Thayer, IA Train Collision, May 1901
CLARENCE WOLNE, Grinnell; scalp wound, limbs injured, bruised about back.
J. L. FARTHING, Creston, traveling salesman; right hand badly bruised.
WM. W. BOND.
J. D. JOHNSTON, Chicago; bruised.
MRS. F. A. BELL, Fairfield, Ia.; slightly bruised.
WM. TREFFEL, Burlington, Ia., brakeman passenger train; bruises.
A. C. SWEENEY, Keokuk, Ia.; bruised.
E. L. GARDINER, Charlton, Ia., head, shoulders and hips bruised and cut.
D. O. CAMPBELL, Cleveland, O.; head, shoulders and legs bruised.
S. D. REED, Osceola, Ia.; slightly wounded.
WALTER CROWLEY, Woodburn; legs shocked.
DR. AVERILL, Aften, Ia.; back injured.
F. J. BURKE and wife, Jacksonville, Fla; wife badly cut on forehead, back hurt; BURKE'S injuries slight.
MARY CHERRY, Le Roy, Ia.; chest and head hurt, serious internal injuries.
CLYDE WILSON, Hopeville, Ia.; collar bone, head and legs bruised and cut.
R. B. MITCHELL, Weldon, Ia.; head and face badly cut.
G. B. MILNER, Clarinda, Ia.; slightly injured, head and both arms.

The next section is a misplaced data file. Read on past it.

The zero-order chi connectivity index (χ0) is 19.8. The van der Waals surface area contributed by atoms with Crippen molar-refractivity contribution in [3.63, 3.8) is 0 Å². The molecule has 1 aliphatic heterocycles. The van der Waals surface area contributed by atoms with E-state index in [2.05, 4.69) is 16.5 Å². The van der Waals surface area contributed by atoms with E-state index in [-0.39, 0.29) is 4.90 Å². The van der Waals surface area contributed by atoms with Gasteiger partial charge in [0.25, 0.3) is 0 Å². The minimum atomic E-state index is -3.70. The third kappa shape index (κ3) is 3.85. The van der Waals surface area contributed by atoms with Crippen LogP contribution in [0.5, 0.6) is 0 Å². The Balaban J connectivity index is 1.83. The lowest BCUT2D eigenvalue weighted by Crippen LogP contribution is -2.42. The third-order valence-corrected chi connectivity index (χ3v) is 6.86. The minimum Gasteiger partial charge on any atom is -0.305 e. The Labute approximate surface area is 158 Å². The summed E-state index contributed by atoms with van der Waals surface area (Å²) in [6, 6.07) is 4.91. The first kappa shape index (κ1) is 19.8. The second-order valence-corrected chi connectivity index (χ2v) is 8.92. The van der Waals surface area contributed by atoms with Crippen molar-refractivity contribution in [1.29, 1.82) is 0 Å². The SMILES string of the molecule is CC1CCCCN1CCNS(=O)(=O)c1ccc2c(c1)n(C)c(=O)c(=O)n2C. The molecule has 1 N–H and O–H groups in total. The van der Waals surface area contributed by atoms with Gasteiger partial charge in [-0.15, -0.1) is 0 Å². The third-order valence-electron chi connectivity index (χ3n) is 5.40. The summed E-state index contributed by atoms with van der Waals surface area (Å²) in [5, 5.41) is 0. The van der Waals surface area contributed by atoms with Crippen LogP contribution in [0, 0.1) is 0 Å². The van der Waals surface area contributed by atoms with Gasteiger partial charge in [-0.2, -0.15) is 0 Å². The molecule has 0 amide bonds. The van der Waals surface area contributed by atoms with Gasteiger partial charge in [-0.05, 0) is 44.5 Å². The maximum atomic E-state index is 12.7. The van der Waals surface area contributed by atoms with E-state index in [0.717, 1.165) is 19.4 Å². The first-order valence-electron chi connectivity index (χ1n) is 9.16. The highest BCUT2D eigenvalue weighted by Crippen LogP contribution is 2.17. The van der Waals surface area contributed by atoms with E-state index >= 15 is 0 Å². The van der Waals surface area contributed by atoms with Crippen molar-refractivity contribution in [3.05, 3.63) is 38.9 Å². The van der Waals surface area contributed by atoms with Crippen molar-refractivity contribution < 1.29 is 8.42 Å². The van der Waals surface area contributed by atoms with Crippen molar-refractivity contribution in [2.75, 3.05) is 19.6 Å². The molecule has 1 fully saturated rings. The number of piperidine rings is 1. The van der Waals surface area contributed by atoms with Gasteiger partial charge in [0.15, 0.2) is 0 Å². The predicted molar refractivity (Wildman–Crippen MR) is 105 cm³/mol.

WM. ELDER, Ottumwa, Ia.; shoulder dislocated, head cut.
ROSCOE MOWNAN, Talmage, Ia.; severely shocked.
CLARENCE WHITLOCK, Osceola, Ia.; arm broken, internal injury.
S. E. REEM, Osceola, Ia.; cut over eye, severe bruises.
E. G. CALLER, Charlton; bad gash left hip.
P. BATES, Chicago, dining car man; cut and bruised, quite serious.
J. L. FARTHING, Creston; wrist broken and back hurt.
MIKE BUTLER, Corning, Ia.; chest and hips hurt, serious.
Relief trains bearing surgeons and physicians were hurried to the scene from Creston and Charlton, and the rescue of the imprisoned and wounded passengers began. The injured were brought to Creston and conveyed to Cottage hospital.
Wrecking crews worked seven hours to raise the blockade, that was caused principally from the rails being torn up.
The passenger engine going west completely reversed, and is now headed east. The baggage car and coaches turned over, but incredible as it may seem, not a fatality occurred among the passengers. The injured are doing well.
Engineer BROWN was one of the oldest men on the system. He had been in other wrecks, but was never known to leave his engine. His fireman, MIKE CANNEY, of Ottumwa, was badly injured. CANNEY and the freight engine crew saved themselves by jumping.
The crew of the freight was responsible for the wreck by attempting to switch between the departure of the fast mail and the arrival of No. 3. The mail was late, the passenger followed close and the freight engine was caught on a switch frog.
Hawarden Independent Iowa 1901-05-09